The North Face recently became one of eight organizations awarded a 2013 Green Power Leadership Award from the U.S. Environmental Protection Agency (EPA) for its commitment and contribution to helping advance the development of the nation’s voluntary green power market.
The award recognizes EPA Green Power Partners who distinguish themselves through purchases of power from a utility green-pricing program or a renewable energy certificate (REC) supplier.
The outdoor apparel, equipment and footwear company says it installed a one-Megawatt solar system at its distribution center in Visalia, Calif. and worked closely with its parent company VF Outdoor, Inc., and sister brands Lucy and Jansport, to install a 950-kW system at their new headquarters in Alameda, Calif.
The EPA also recognized The North Face for purchasing nearly 21 million kilowatt-hours (kWh) of power annually through renewable energy certificates (RECs) from Bonneville Environmental Foundation, enough power to meet 100 percent of the organization’s purchased electricity use.
The North Face has also implemented programs such as “Hot Planet/Cool Athletes” and the Explore Your Parks program to help raise awareness about the impact of climate change and engage communities with the outdoors.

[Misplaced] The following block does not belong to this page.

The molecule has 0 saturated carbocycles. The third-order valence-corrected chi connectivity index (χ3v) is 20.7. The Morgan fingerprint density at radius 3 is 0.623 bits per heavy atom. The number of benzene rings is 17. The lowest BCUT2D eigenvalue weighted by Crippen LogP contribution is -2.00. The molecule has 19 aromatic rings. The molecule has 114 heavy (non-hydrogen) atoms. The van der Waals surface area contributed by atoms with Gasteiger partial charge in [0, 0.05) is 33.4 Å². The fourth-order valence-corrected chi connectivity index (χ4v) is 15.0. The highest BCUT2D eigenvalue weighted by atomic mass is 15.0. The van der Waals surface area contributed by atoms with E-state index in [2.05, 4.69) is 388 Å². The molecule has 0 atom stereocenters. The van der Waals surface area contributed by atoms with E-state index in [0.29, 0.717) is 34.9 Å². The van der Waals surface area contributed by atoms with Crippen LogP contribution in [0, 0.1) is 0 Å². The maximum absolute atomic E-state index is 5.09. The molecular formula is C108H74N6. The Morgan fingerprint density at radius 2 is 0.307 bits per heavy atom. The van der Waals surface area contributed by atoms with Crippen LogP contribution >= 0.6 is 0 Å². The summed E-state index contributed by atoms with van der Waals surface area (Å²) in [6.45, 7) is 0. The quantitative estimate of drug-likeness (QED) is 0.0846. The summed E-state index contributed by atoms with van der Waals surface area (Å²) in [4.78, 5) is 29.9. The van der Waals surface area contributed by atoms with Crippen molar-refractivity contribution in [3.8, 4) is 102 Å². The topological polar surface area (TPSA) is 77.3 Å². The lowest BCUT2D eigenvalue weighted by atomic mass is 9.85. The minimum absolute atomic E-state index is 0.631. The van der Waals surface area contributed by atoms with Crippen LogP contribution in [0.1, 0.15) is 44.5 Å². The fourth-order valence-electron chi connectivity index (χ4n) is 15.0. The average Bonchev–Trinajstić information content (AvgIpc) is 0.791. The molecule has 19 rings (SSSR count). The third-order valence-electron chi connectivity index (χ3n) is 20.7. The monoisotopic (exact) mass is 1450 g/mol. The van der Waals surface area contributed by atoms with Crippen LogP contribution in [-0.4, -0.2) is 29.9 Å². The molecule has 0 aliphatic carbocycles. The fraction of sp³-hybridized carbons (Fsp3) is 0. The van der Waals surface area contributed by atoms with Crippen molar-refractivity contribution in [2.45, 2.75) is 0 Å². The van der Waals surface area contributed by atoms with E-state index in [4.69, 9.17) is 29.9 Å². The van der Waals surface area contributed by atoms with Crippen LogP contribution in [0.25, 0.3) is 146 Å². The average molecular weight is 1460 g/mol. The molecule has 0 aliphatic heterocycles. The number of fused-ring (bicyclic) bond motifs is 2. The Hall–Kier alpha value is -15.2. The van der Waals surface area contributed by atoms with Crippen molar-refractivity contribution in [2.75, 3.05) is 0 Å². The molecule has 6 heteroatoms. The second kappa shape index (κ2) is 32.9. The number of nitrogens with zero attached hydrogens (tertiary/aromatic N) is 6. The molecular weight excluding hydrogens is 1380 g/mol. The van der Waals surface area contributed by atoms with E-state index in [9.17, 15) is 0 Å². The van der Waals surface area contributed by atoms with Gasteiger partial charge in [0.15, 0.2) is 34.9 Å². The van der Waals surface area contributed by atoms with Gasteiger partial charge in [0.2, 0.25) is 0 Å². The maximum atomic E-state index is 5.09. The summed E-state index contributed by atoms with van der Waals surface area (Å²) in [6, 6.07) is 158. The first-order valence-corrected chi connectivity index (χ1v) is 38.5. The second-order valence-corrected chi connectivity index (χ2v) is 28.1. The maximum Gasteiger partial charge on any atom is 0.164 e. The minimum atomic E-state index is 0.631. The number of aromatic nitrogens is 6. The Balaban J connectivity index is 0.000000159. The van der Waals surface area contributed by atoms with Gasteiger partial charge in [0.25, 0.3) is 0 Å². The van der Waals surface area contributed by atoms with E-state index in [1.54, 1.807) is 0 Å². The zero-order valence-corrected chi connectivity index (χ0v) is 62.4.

“We believe the success of our business is fundamentally linked to the preservation of our planet and have made sourcing green energy a top priority as a result,” said Adam Mott, senior manager of corporate sustainability at The North Face. “We… look forward to building on both of our efforts to spread the message that clean energy is a sound business decision.”
"Green power" is defined as electricity that is generated from environmentally preferable renewable resources, such as wind, solar, geothermal, biogas, eligible biomass and low-impact hydro. Using sustainable power sources accelerates the development of new renewable energy capacity nationwide and helps to reduce greenhouse gas emissions from the power sector, The North Face says.
The EPA claims The North Face's current renewable energy purchase of nearly 21 million kWh is equivalent to avoiding the carbon dioxide (CO2) emissions of more than 3,000 passenger vehicles per year, or is the equivalent amount of electricity needed to power nearly more than 2,000 average American homes annually.
The North Face recently was among nearly two-dozen major U.S. companies and close to 50 investors with more than $900 billion in collective assets that announced their support for new carbon pollution standards proposed by the EPA for new power plants. The group, which also included Unilever, Levi Strauss & Co., Symantec, Patagonia and the country’s largest public pension fund, CalPERS, urged President Obama to finalize the rule soon and proceed with plans to reduce carbon pollution from existing power plants.